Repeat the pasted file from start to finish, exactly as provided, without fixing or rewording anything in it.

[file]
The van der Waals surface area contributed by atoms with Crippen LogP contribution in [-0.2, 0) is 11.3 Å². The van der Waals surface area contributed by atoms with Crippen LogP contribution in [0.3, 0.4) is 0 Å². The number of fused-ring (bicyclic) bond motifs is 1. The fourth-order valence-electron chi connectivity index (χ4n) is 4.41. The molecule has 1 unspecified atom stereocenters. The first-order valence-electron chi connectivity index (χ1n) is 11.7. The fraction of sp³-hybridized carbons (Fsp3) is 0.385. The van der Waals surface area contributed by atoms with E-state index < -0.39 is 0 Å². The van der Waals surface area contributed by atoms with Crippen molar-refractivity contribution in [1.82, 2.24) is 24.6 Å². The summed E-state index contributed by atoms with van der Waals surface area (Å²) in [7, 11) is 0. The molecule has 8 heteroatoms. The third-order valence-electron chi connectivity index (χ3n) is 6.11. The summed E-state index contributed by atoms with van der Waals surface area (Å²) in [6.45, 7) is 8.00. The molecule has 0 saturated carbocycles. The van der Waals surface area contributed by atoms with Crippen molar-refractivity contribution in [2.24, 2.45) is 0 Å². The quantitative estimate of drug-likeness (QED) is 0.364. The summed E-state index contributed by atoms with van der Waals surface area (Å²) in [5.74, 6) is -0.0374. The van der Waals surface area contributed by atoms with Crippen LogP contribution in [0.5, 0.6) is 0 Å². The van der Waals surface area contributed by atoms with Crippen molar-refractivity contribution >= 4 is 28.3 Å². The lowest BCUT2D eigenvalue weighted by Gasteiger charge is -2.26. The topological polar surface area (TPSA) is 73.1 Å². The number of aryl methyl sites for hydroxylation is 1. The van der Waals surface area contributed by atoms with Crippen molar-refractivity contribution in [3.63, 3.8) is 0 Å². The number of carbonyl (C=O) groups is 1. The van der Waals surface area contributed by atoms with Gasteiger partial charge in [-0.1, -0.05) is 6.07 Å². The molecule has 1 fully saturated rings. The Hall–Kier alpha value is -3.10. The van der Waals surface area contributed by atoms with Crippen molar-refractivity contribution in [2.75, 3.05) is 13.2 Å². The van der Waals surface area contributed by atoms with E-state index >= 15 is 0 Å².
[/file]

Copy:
The van der Waals surface area contributed by atoms with Crippen LogP contribution in [-0.2, 0) is 11.3 Å². The van der Waals surface area contributed by atoms with Crippen LogP contribution in [0.3, 0.4) is 0 Å². The number of fused-ring (bicyclic) bond motifs is 1. The fourth-order valence-electron chi connectivity index (χ4n) is 4.41. The molecule has 1 unspecified atom stereocenters. The first-order valence-electron chi connectivity index (χ1n) is 11.7. The fraction of sp³-hybridized carbons (Fsp3) is 0.385. The van der Waals surface area contributed by atoms with E-state index < -0.39 is 0 Å². The van der Waals surface area contributed by atoms with Crippen molar-refractivity contribution in [1.82, 2.24) is 24.6 Å². The summed E-state index contributed by atoms with van der Waals surface area (Å²) in [7, 11) is 0. The molecule has 8 heteroatoms. The third-order valence-electron chi connectivity index (χ3n) is 6.11. The summed E-state index contributed by atoms with van der Waals surface area (Å²) in [6.45, 7) is 8.00. The molecule has 0 saturated carbocycles. The van der Waals surface area contributed by atoms with Crippen molar-refractivity contribution in [2.24, 2.45) is 0 Å². The quantitative estimate of drug-likeness (QED) is 0.364. The summed E-state index contributed by atoms with van der Waals surface area (Å²) in [5.74, 6) is -0.0374. The van der Waals surface area contributed by atoms with Crippen LogP contribution in [0.5, 0.6) is 0 Å². The van der Waals surface area contributed by atoms with Crippen molar-refractivity contribution >= 4 is 28.3 Å². The lowest BCUT2D eigenvalue weighted by Gasteiger charge is -2.26. The topological polar surface area (TPSA) is 73.1 Å². The number of aryl methyl sites for hydroxylation is 1. The van der Waals surface area contributed by atoms with Crippen molar-refractivity contribution in [3.63, 3.8) is 0 Å². The number of carbonyl (C=O) groups is 1. The van der Waals surface area contributed by atoms with Gasteiger partial charge in [-0.1, -0.05) is 6.07 Å². The molecule has 1 fully saturated rings. The Hall–Kier alpha value is -3.10. The van der Waals surface area contributed by atoms with Crippen molar-refractivity contribution in [2.75, 3.05) is 13.2 Å². The van der Waals surface area contributed by atoms with E-state index >= 15 is 0 Å².